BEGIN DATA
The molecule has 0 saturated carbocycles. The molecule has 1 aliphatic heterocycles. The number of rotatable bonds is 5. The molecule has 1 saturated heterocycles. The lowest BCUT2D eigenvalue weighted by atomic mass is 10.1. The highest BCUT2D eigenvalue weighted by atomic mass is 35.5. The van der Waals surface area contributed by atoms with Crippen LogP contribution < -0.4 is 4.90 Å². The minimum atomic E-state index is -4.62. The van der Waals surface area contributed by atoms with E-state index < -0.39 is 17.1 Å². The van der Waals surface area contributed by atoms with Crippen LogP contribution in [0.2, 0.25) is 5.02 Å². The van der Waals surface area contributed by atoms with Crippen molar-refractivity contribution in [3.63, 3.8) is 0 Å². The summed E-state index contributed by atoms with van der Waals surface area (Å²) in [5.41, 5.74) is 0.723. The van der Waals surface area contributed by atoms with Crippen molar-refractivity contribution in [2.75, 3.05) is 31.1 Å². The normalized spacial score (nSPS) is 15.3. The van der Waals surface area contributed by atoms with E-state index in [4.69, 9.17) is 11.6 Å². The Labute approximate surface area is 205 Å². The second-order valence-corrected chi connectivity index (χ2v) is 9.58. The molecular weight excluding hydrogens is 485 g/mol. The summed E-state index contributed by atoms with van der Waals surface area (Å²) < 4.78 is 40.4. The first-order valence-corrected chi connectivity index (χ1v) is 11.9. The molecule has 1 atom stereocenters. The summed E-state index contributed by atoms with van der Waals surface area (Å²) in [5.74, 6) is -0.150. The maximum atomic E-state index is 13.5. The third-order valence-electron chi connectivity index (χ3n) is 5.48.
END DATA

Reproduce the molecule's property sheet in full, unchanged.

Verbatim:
The molecule has 0 saturated carbocycles. The molecule has 1 aliphatic heterocycles. The number of rotatable bonds is 5. The molecule has 1 saturated heterocycles. The lowest BCUT2D eigenvalue weighted by atomic mass is 10.1. The highest BCUT2D eigenvalue weighted by atomic mass is 35.5. The van der Waals surface area contributed by atoms with Crippen LogP contribution < -0.4 is 4.90 Å². The minimum atomic E-state index is -4.62. The van der Waals surface area contributed by atoms with E-state index < -0.39 is 17.1 Å². The van der Waals surface area contributed by atoms with Crippen LogP contribution in [0.2, 0.25) is 5.02 Å². The van der Waals surface area contributed by atoms with Crippen molar-refractivity contribution in [3.63, 3.8) is 0 Å². The summed E-state index contributed by atoms with van der Waals surface area (Å²) in [5.41, 5.74) is 0.723. The van der Waals surface area contributed by atoms with Crippen molar-refractivity contribution in [2.75, 3.05) is 31.1 Å². The normalized spacial score (nSPS) is 15.3. The van der Waals surface area contributed by atoms with E-state index in [4.69, 9.17) is 11.6 Å². The Labute approximate surface area is 205 Å². The second-order valence-corrected chi connectivity index (χ2v) is 9.58. The molecular weight excluding hydrogens is 485 g/mol. The summed E-state index contributed by atoms with van der Waals surface area (Å²) < 4.78 is 40.4. The first-order valence-corrected chi connectivity index (χ1v) is 11.9. The molecule has 1 atom stereocenters. The summed E-state index contributed by atoms with van der Waals surface area (Å²) in [5.74, 6) is -0.150. The maximum atomic E-state index is 13.5. The third-order valence-electron chi connectivity index (χ3n) is 5.48.